Jane was to earn £3000 for a fortnight’s work. That’s about £125,000, my kind of salary! In other references – two hotels are mentioned: the Blitz (which appears in The Secret of Chimneys) and Harridge’s, which I assume is a cross between Harrod’s and Claridge’s. There is no Endersleigh Street in London, where the initial interviews take place, although there is an Endsleigh Place near King’s Cross. There are no Earls of Anchester and although there are plenty of Orion Houses around and about, none of them is a stately home.

A Fruitful Sunday

Ruby NecklaceHousemaid Dorothy and her young man Ted are out for a drive when they buy some fruit. They’ve read in the papers about the theft of a ruby necklace worth £50,000; and when they get to the bottom of the bag of cherries – there’s a necklace identical to the one in the news! Will they be honest citizens and report it to the police, or will they keep their accidentally ill-gotten gains?

A moral little tale – or at least, one that questions individuals’ moral compasses; but in effect the tale is a bit of a damp squib, I was a bit unimpressed with this one. To be honest, I didn’t foresee the ending – but then I’m surprised Christie created something as dull as that!

Some interesting comparative values – stolen jewels at £50,000 would have a value today of £2.2m – they’d be the real deal then. A £20 Baby Austin (an Austin 7) would be maybe £900 today. And a two shilling bag of cherries = about £4.50. That’s a lot!! In a typical moment of light Christie xenophobia, Ted blames the French postal system for the theft of the jewels; and there’s a nicely humorous line when Ted tells Dorothy he hasn’t a clue how to find a “fence”; “Men ought to know everything,” said Dorothy. “That’s what they’re for”.

Four stories left – I’m hoping Mrs Christie can turn this around and give us some proper intrigue and suspense!

Mr Eastwood’s Adventure

Cucumber Anthony Eastwood is trying to write his latest detective story – The Mystery of the Second Cucumber – when he receives a wrong number from a foreign lady with a sexy accent begging him to come to her aid. As with many of the central characters of these stories, Mr Eastwood is up for an adventure, so goes out to the pre-arranged meeting place – and then the police arrive…

A mildly amusing story that goes on a little too long and about halfway through I pretty much saw through it and guessed where the wrongdoing lay. Unlike most of these stories you have to feel rather sorry for the central character because he does come out of it awfully badly. (OK perhaps not as badly as in Accident…)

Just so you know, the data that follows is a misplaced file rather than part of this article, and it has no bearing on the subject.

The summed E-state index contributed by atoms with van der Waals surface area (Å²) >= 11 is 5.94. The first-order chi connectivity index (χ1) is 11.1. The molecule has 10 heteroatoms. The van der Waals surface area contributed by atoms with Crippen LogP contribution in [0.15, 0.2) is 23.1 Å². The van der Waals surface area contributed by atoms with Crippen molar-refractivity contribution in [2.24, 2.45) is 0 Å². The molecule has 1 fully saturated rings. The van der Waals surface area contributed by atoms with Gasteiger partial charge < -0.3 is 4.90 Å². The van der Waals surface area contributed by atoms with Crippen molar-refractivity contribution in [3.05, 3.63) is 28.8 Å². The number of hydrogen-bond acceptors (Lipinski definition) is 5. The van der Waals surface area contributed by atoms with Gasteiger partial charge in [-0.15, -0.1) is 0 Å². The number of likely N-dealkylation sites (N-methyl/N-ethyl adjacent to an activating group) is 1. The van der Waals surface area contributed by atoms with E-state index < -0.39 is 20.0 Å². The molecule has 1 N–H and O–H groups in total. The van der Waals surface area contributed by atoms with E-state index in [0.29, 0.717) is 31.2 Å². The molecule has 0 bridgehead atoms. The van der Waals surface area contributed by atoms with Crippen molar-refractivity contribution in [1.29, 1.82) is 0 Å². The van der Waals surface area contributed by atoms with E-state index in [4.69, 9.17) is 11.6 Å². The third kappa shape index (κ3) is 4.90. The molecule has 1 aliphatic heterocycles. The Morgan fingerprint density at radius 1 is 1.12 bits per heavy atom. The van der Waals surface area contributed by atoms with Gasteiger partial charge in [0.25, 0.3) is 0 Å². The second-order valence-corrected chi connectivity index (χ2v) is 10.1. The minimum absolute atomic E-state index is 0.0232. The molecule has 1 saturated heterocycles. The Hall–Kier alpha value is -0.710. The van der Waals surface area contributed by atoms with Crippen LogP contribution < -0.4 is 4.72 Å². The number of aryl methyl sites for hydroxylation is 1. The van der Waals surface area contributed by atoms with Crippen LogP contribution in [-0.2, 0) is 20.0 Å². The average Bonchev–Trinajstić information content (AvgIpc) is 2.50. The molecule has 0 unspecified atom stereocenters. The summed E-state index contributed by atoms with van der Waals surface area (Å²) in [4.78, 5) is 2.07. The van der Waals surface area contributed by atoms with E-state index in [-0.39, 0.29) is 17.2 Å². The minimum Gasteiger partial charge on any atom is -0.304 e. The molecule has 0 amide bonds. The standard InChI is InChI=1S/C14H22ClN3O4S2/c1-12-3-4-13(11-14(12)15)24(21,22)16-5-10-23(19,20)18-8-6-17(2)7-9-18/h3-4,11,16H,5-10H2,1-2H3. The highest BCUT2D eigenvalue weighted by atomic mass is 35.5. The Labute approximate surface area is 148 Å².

I enjoyed Christie’s evident enjoyment of explaining the writing process in the opening couple of pages in this story – very tongue in cheek. In retrospect it’s also amusing that Eastwood suspects his editor will change the title of the story to Murder Most Foul, or something similar. Back in 1924 when this story was written, that would only have referred to the quotation from Hamlet. Forty years later it would become the title of a film featuring Miss Marple!

The assignation took place at 320 Kirk Street, known for its antique shops. There is a Kirk Street in London, not far actually from Endsleigh Place of Jane in Search of a Job. But it’s not an antique dealing street. 18 guineas for a pair of old Waterford glasses? That’s £800 at today’s value. They must have been something spectacular!

The Golden Ball

Golden ballGeorge is sacked by his uncle (a virtually identical start to The Girl in the Train) and goes off for a drive with his society friend Mary Montresor. During the journey she appears to ask him to marry her – which he is only too delighted to do – so they go looking for a house together. Mary finds one that she is instantly attracted to, and encourages George to accompany her to peek through the window – and then the butler spots them….

I found this story really irritating! It’s clever, for sure, but the main characters are both so pig-headed and stubborn that they deserve everything they get! I didn’t enjoy it. Christie obviously went through a stage of appreciating the surname Montresor (see Jane in Search of a Job). George thinks they might have to go to the Doctor’s Commons for a marriage licence; I’d never heard of that – it was a society of lawyers practising civil law in London.

The Rajah’s Emerald

bathing ladiesJames Bond (yes really) isn’t being treated very well by Grace – he’s trying to court her but she’s of a superior background and financial status so looks down on him. On holiday he’s staying in a distant guesthouse whilst she and her glamorous friends are staying at the posh Esplanade Hotel. He’s not allowed to use the hotel’s changing rooms so has to queue for the changing tents on the beach – and therefore misses out on Grace and the others jumping into the sea. He nips into a private villa to change but this decision will have far reaching effects when he comes back to get dressed…